Patient overflow

Photo by Ashiah Scharaga

Michelle Evans, Enloe’s director of case management (left), and Transitional Skilled Unit Nurse Manager Debbie Strukan stand in a room at the Enloe Rehabilitation Center reserved for patients needing skilled-nursing care.

Enloe Medical Center hadn’t planned on operating a nursing home, but the Camp Fire changed everything last November, wiping out nearly 300 skilled-nursing beds on the Ridge overnight.

The hospital had to do something to meet the unprecedented demand, CEO Mike Wiltermood told the CN&R. Now, Enloe is running a new Transitional Skilled Unit (TSU) made up of 20 beds within the hospital’s rehabilitation center on East Avenue.

During a recent tour, Michelle Evans, Enloe’s director of case management, said the unit has provided much-needed relief to the community, because “it’s one more resource” Enloe can offer to keep patients local and near their families. But space is limited, forcing health care providers to have tough conversations with patients, Evans said. Some are referred outside of Butte County for longer-term care because there are no local nursing home beds available.

One year after the blaze devastated Butte County, shuttering Ridge nursing homes and Adventist Health Feather River Hospital, the health care landscape continues to present challenges for the region’s largest hospital. There is some good news: Last month, Adventist Health announced plans to reopen its emergency room. Hospital officials, however, gave no indication of when its doors might open—leaving Enloe and Oroville Hospital the only options for those services and many others.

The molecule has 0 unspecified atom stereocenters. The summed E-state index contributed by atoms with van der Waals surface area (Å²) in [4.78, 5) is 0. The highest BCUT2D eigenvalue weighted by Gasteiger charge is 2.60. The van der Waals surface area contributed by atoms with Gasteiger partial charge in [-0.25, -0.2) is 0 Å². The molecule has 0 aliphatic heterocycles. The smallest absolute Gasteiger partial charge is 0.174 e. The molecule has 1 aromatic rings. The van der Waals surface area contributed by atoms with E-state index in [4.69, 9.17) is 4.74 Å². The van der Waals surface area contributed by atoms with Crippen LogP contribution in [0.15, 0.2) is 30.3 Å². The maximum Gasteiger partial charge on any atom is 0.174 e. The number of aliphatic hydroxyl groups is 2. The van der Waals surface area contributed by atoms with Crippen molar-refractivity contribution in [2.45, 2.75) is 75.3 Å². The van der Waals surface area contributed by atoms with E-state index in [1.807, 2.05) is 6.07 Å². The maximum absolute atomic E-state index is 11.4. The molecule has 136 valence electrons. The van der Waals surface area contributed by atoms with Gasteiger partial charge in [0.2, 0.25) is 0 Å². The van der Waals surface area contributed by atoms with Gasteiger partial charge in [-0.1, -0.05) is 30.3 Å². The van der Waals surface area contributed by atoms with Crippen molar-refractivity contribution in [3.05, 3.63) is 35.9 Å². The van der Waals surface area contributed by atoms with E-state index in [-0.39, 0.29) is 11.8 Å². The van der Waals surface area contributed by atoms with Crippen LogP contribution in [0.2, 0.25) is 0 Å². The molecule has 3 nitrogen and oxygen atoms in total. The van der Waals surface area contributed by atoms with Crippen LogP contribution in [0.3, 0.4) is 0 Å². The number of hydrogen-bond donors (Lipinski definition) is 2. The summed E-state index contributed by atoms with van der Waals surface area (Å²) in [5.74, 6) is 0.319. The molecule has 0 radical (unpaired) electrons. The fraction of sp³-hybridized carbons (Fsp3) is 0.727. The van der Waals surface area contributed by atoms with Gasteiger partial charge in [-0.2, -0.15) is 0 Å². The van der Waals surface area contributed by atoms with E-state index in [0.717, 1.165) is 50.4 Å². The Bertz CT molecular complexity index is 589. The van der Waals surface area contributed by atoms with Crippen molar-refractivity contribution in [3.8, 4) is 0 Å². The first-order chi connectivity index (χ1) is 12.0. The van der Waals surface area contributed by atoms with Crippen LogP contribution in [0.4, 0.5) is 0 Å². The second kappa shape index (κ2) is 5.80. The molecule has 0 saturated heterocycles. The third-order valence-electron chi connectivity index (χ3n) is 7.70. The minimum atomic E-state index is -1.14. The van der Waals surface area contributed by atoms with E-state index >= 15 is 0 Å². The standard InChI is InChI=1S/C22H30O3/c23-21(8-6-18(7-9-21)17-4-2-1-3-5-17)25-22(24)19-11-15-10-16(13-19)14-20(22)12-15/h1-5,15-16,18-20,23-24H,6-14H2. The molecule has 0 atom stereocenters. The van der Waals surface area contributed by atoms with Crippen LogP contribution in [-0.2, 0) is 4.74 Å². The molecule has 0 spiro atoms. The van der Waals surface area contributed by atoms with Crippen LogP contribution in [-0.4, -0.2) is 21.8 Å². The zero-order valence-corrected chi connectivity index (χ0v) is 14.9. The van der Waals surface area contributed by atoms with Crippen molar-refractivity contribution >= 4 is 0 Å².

Across the board, the Chico hospital—the county’s only level II trauma center—has struggled to meet the increased demand for services, Wiltermood said. In-patient volume went from about 190 patients to as many as 280 per day after the fire. Emergency room visits jumped by about 100 more patients daily. Meanwhile, labor and delivery has seen a roughly 50 percent increase in births.

“We’re feeling the stress of this additional patient volume and we don’t really have the capital to expand right now,” Wiltermood said.

Nursing home services have been one of the most significant demands. Enloe has found itself in an odd predicament, he continued: It has received a temporary waiver from the state to provide the care at the TSU until Jan. 25 without meeting certain building requirements. But because the hospital is not considered a licensed skilled-nursing facility, it is unable to bill Medi-Cal and Medicare.

And that’s not all: Enloe expanded its patient capacity immediately after the fire, securing licensing that allowed the facility to accommodate 14 additional patients awaiting placement in a nursing home. Doing so meant reopening the North Wing of the hospital, which had been used for offices and storage for the previous six years. Now that the TSU is open at Enloe’s rehabilitation center across town, the wing holds 10 beds for medical-surgical patient overflow.